Sonam Deki and Pema Choden | Interns
It’s a hive of activity. Dressed aptly for the occasion, a group of young “influencers” are preparing to shoot a dance video. The music starts and they begin to lip sync and move around with fluidity practiced and perfected. The mood is ecstatic.
TikTok is the latest social media craze to hit the world. In the pandemic days, it has grown to be an entertainment platform of choice, especially among the young. One can create interesting and eye-catching videos easily on the app. With TikTok, one doesn’t have to be a pro. The app does it all.
The number of social media users in Bhutan is huge and is growing. According to the Social Media Landscape in Bhutan (2021), a study carried out by the Bhutan Media Foundation, around 90 percent of the people are active on at least one social media platform.
TikTok has become a hotspot for creativity and is being utilised by educators and influencers to reach out to a younger audience; yet, the platform has been criticised and is being closely scrutinised.
The app is popular for allowing users to demonstrate their acting skills and other talents, which leads to opportunities for them in the film industry, advertising, and modelling.
Sonam Giri, 23, a counsellor at Yangchenphug Higher Secondary School, is a popular TikToker with over 80,000 followers. She said, “I began TikToking for fun and continue to do so. As I upload more videos, I get more followers and have become popular. As a result, I receive numerous offers for paid promotions and photoshoots. It is like getting paid for doing something I enjoy.”
And she added: “Most people believe that all TikTokers do is dance and sing, while we can learn a variety of principles. Many content creators educate, share facts, and provide life lessons.”
TikTok has grown far beyond its early days of just dance challenges and funny videos. It has now evolved into a learning platform for a variety of topics, including healthcare, beauty, fitness, wellness, DIY hacks, food, and more.
Kaka Tshering, a former member of parliament, said, “As an elderly person, we are not very interested in TikTok, but for younger generations, it is a platform through which youths can showcase their talents and expand their social networks.”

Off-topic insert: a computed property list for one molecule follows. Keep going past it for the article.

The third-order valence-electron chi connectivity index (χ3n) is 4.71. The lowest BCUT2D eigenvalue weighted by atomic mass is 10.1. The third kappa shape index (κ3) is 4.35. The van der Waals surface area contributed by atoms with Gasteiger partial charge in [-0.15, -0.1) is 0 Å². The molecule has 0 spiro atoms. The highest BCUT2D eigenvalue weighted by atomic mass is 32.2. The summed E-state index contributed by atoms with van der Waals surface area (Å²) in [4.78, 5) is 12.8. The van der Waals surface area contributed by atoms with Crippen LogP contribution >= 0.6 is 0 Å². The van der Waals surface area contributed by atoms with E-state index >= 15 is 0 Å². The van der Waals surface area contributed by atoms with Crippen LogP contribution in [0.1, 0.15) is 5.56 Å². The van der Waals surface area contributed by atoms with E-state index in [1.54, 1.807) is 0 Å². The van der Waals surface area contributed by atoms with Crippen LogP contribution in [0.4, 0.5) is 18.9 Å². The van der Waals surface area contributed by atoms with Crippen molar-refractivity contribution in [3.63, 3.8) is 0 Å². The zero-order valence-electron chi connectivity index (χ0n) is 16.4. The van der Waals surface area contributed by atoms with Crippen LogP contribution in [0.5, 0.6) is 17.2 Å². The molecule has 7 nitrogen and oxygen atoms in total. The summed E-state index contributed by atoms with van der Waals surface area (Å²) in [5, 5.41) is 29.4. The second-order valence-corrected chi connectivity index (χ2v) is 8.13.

The “For You” page on the app, which caters to each individual’s interests, desires, and lifestyles based on data collected about them, generates a complete profile for each user and then collects videos that appeal to their interests.
Sangay Chophel, a hotel employee who has more than 55,000 followers, said, “The amount of time users spend on TikTok is one of the negative aspects. Once you are on TikTok, you will become addicted to it and find yourself scrolling endlessly, unaware of the passage of time.”
Similarly, Nima Wangchuk, a de-suup, said that many youth are engrossed in browsing videos rather than doing their homework or engaging themselves productively.
People make money through the TikTok Creator Fund by live streaming in western countries. The fund is for creators with at least 10,000 followers who meet requirements such as being 18 years or older with 100,000 authentic video views in the last 30 days. It pays you based on the views of your videos.
Accounts with over 1,000 TikTok followers can make live videos and receive donations or coins from other TikTok users, which they can later exchange for real money. However, it is currently available to creators only in the US, UK, Germany, Italy, France, and Spain.
Some popular TikTokers in Bhutan, such as Sonam Jili and S_Choephel, say that they do not consider TikToking as their full-time job, and that youth should not spend too much time on it.
According to TikTok Users Statistics (2021), the app was the most downloaded non-game app in the first months of 2021, hitting 383 million installs with one billion monthly active users.
In Southeast Asia alone, there are more than 198 million users.